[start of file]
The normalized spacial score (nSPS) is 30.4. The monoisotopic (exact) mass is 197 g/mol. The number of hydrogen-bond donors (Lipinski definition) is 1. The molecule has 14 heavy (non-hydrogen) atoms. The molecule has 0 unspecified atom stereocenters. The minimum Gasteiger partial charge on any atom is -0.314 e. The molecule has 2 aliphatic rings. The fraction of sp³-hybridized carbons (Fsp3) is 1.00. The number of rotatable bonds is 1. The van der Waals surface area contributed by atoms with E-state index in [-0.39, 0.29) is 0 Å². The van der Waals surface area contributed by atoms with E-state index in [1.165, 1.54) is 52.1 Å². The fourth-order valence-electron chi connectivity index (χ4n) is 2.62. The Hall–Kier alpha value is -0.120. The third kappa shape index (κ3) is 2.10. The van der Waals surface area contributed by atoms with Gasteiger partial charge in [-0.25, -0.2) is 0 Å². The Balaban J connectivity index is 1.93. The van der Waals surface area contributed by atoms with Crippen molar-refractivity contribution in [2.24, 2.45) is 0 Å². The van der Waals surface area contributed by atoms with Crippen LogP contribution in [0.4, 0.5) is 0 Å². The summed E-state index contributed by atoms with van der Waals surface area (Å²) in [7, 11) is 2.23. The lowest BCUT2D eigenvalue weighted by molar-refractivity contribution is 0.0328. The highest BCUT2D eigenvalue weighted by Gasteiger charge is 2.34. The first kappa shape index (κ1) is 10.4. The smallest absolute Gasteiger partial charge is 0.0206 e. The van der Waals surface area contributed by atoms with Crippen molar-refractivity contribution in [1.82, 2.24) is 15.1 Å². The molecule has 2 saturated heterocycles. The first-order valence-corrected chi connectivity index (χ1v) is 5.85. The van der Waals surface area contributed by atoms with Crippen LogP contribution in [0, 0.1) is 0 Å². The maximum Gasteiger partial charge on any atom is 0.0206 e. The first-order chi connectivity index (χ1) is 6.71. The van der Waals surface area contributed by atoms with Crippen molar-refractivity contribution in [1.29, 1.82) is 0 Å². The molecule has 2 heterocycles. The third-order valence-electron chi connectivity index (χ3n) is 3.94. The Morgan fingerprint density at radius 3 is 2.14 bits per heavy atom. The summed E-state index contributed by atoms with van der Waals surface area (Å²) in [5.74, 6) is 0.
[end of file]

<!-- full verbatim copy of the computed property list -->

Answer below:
The normalized spacial score (nSPS) is 30.4. The monoisotopic (exact) mass is 197 g/mol. The number of hydrogen-bond donors (Lipinski definition) is 1. The molecule has 14 heavy (non-hydrogen) atoms. The molecule has 0 unspecified atom stereocenters. The minimum Gasteiger partial charge on any atom is -0.314 e. The molecule has 2 aliphatic rings. The fraction of sp³-hybridized carbons (Fsp3) is 1.00. The number of rotatable bonds is 1. The van der Waals surface area contributed by atoms with E-state index in [-0.39, 0.29) is 0 Å². The van der Waals surface area contributed by atoms with E-state index in [1.165, 1.54) is 52.1 Å². The fourth-order valence-electron chi connectivity index (χ4n) is 2.62. The Hall–Kier alpha value is -0.120. The third kappa shape index (κ3) is 2.10. The van der Waals surface area contributed by atoms with Gasteiger partial charge in [-0.25, -0.2) is 0 Å². The Balaban J connectivity index is 1.93. The van der Waals surface area contributed by atoms with Crippen molar-refractivity contribution in [2.24, 2.45) is 0 Å². The van der Waals surface area contributed by atoms with Crippen LogP contribution in [0.4, 0.5) is 0 Å². The summed E-state index contributed by atoms with van der Waals surface area (Å²) in [7, 11) is 2.23. The lowest BCUT2D eigenvalue weighted by molar-refractivity contribution is 0.0328. The highest BCUT2D eigenvalue weighted by Gasteiger charge is 2.34. The first kappa shape index (κ1) is 10.4. The smallest absolute Gasteiger partial charge is 0.0206 e. The van der Waals surface area contributed by atoms with Crippen molar-refractivity contribution in [1.82, 2.24) is 15.1 Å². The molecule has 2 saturated heterocycles. The first-order valence-corrected chi connectivity index (χ1v) is 5.85. The van der Waals surface area contributed by atoms with Crippen LogP contribution in [0, 0.1) is 0 Å². The maximum Gasteiger partial charge on any atom is 0.0206 e. The first-order chi connectivity index (χ1) is 6.71. The van der Waals surface area contributed by atoms with Crippen molar-refractivity contribution in [1.29, 1.82) is 0 Å². The molecule has 2 heterocycles. The third-order valence-electron chi connectivity index (χ3n) is 3.94. The Morgan fingerprint density at radius 3 is 2.14 bits per heavy atom. The summed E-state index contributed by atoms with van der Waals surface area (Å²) in [5.74, 6) is 0.